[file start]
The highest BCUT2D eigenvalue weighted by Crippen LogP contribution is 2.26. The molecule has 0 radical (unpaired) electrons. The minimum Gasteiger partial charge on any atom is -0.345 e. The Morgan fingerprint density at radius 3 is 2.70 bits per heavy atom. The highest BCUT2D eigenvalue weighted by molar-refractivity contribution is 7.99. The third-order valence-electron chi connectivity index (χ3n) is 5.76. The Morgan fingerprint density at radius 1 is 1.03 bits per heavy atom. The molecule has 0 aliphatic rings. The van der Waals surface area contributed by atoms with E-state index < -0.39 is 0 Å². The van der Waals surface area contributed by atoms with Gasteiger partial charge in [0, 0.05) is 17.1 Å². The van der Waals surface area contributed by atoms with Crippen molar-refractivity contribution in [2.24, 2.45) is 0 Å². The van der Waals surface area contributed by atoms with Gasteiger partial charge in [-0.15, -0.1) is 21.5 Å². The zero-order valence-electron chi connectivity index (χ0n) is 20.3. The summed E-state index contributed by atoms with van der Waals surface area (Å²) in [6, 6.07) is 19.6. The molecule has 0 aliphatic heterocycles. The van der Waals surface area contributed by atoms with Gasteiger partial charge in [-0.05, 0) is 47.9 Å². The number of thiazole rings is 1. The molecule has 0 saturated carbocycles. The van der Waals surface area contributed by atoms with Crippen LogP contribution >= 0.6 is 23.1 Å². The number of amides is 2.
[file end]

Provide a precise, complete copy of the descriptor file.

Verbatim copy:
The highest BCUT2D eigenvalue weighted by Crippen LogP contribution is 2.26. The molecule has 0 radical (unpaired) electrons. The minimum Gasteiger partial charge on any atom is -0.345 e. The Morgan fingerprint density at radius 3 is 2.70 bits per heavy atom. The highest BCUT2D eigenvalue weighted by molar-refractivity contribution is 7.99. The third-order valence-electron chi connectivity index (χ3n) is 5.76. The Morgan fingerprint density at radius 1 is 1.03 bits per heavy atom. The molecule has 0 aliphatic rings. The van der Waals surface area contributed by atoms with E-state index < -0.39 is 0 Å². The van der Waals surface area contributed by atoms with Gasteiger partial charge in [0, 0.05) is 17.1 Å². The van der Waals surface area contributed by atoms with Crippen molar-refractivity contribution in [2.24, 2.45) is 0 Å². The van der Waals surface area contributed by atoms with Gasteiger partial charge in [-0.15, -0.1) is 21.5 Å². The zero-order valence-electron chi connectivity index (χ0n) is 20.3. The summed E-state index contributed by atoms with van der Waals surface area (Å²) in [6, 6.07) is 19.6. The molecule has 0 aliphatic heterocycles. The van der Waals surface area contributed by atoms with Gasteiger partial charge in [-0.05, 0) is 47.9 Å². The number of thiazole rings is 1. The molecule has 0 saturated carbocycles. The van der Waals surface area contributed by atoms with Crippen LogP contribution >= 0.6 is 23.1 Å². The number of amides is 2.